Two related events in recent days have done more to lower my opinion of prominent politicians and galvanize my support for public policy reform in Australia than anything else in 2011.
Seena (inset), a 9-year-old Iranian boy, "has not responded favorably to life in detention since being plucked from the churning surf two months ago," Benson writes. (Fence photo: Shayan Sanyal)
The first was the opposition party's response to a decision by the immigration department to fly grieving asylum seekers to funerals in Sydney for eight of those killed when the asylum seeker vessel SIEV 221 crashed on rocks and broke apart off Christmas Island in December 2010.
The government flew 22 family members at public expense by charter jet from Christmas Island to attend the services. I understand that 21 were returned to the island in the early morning hours, and one was flown to Perth.
Commenting on the decision to pay for the flights, opposition party leader Tony Abbott said it seemed "a bit unusual that the Government is flying people to funerals."
The opposition party's immigration spokesman, Scott Morrison, claimed it was unreasonable for Australian taxpayers to foot the travel bill, and the funerals should have been held on Christmas Island.
Senator Barnaby Joyce, a member of the National Party of Australia, told Australian Broadcasting Corporation radio that the price of compassion was "not limitless."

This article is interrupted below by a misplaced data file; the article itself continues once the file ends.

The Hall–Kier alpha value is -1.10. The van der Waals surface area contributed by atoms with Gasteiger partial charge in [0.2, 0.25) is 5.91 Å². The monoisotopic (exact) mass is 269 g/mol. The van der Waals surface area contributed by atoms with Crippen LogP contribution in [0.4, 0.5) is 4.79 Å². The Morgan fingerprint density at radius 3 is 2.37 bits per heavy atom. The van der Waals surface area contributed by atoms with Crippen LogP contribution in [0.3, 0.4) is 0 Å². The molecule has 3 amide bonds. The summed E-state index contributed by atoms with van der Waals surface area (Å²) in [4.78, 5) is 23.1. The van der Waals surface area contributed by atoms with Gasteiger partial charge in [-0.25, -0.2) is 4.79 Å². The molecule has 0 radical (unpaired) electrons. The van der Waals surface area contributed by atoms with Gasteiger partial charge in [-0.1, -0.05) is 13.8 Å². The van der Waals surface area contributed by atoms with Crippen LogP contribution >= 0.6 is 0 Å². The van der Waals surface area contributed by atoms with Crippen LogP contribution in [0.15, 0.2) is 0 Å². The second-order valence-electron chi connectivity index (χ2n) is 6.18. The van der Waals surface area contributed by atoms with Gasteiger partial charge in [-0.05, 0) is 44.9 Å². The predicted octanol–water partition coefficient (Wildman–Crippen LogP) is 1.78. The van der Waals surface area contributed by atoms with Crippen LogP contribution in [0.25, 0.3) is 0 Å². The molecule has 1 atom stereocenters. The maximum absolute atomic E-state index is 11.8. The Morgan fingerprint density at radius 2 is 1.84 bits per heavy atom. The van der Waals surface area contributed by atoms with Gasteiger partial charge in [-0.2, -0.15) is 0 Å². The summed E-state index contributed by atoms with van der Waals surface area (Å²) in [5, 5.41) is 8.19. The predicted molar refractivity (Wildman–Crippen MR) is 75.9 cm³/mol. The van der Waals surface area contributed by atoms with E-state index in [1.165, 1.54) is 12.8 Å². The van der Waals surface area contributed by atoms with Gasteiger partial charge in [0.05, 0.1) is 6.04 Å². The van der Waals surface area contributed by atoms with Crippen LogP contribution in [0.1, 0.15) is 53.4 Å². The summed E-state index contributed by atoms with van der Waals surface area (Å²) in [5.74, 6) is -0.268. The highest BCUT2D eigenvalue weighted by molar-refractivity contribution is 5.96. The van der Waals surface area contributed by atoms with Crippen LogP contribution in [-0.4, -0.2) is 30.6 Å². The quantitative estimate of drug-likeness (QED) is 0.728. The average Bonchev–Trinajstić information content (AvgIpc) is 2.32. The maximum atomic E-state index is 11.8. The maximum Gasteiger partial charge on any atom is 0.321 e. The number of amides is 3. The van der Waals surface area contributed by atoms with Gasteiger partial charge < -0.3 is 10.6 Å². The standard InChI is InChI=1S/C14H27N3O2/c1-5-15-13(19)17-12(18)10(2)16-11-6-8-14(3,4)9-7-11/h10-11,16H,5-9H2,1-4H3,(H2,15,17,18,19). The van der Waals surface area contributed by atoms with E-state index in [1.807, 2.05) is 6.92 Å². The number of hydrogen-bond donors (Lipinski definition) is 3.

The comments were as disgraceful as the political opportunism that prompted them.
Abbott acknowledged the following day that "perhaps we went a little bit too far."
Morrison made an apology of sorts, saying the timing of his comments was "insensitive" and "inappropriate." But he remained unrepentant about the comments themselves.
What Abbott and Morrison should have done was issue an unqualified apology for their ill-timed and offensive remarks. They also should have affirmed that the need for compassion in time of grief and loss outweighed the gains to be made from political point-scoring.
There is, of course, more to the story than merely the cost of compassion. There is the irrational fear of Muslim fundamentalists taking over the leafy streets and privileged lifestyle of citizens in electorates such as Morrison's in Sydney's Sutherland Shire, as Annabel Crabb wonderfully pointed out on The Drum.
The second event relates to one of the passengers on that charter flight from Christmas Island to Sydney, a 9-year-old Iranian boy named Seena.
He was orphaned when his parents drowned on the boat that sank at Christmas Island last December.
Seena was one of 42 survivors. His father was buried in Sydney yesterday. His mother's body has never been recovered.
There were hopes that Seena, an only child, would be placed with relatives in immigration detention in Sydney, or in the community.
This seems warranted due to his age, his status as an orphan, and the fact that he has not responded favorably to life in detention since being plucked from the churning surf two months ago.
But immigration officials instead returned him to Christmas Island last night, despite an offer from relatives in Sydney to care for him – and warnings from mental health experts that going back will intensify the psychological harm already done.